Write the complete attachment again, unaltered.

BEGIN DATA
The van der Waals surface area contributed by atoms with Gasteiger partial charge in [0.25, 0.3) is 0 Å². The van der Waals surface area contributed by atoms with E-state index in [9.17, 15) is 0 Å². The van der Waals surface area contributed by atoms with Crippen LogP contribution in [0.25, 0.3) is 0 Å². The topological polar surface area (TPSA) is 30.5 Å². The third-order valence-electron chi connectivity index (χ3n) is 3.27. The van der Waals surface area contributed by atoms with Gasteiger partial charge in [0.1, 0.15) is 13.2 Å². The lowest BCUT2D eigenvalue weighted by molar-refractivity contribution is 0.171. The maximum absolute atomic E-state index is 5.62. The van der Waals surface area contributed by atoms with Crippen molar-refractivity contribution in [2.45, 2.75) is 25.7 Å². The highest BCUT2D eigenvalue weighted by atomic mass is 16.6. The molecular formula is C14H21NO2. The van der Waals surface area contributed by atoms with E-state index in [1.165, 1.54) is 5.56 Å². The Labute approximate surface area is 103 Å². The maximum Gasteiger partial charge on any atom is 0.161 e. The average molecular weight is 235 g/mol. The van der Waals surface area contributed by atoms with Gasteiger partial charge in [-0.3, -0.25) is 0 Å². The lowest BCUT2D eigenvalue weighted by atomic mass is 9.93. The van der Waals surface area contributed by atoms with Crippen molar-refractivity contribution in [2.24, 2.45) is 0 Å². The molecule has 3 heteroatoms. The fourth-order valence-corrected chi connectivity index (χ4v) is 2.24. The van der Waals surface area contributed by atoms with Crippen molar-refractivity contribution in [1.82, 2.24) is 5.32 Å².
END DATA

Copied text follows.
The van der Waals surface area contributed by atoms with Gasteiger partial charge in [0.25, 0.3) is 0 Å². The van der Waals surface area contributed by atoms with E-state index in [9.17, 15) is 0 Å². The van der Waals surface area contributed by atoms with Crippen LogP contribution in [0.25, 0.3) is 0 Å². The topological polar surface area (TPSA) is 30.5 Å². The third-order valence-electron chi connectivity index (χ3n) is 3.27. The van der Waals surface area contributed by atoms with Gasteiger partial charge in [0.1, 0.15) is 13.2 Å². The lowest BCUT2D eigenvalue weighted by molar-refractivity contribution is 0.171. The maximum absolute atomic E-state index is 5.62. The van der Waals surface area contributed by atoms with Crippen molar-refractivity contribution in [2.45, 2.75) is 25.7 Å². The highest BCUT2D eigenvalue weighted by atomic mass is 16.6. The molecular formula is C14H21NO2. The van der Waals surface area contributed by atoms with E-state index in [1.165, 1.54) is 5.56 Å². The Labute approximate surface area is 103 Å². The maximum Gasteiger partial charge on any atom is 0.161 e. The average molecular weight is 235 g/mol. The van der Waals surface area contributed by atoms with Gasteiger partial charge in [-0.3, -0.25) is 0 Å². The lowest BCUT2D eigenvalue weighted by atomic mass is 9.93. The van der Waals surface area contributed by atoms with Crippen molar-refractivity contribution in [2.24, 2.45) is 0 Å². The molecule has 3 heteroatoms. The fourth-order valence-corrected chi connectivity index (χ4v) is 2.24. The van der Waals surface area contributed by atoms with Crippen molar-refractivity contribution in [1.82, 2.24) is 5.32 Å².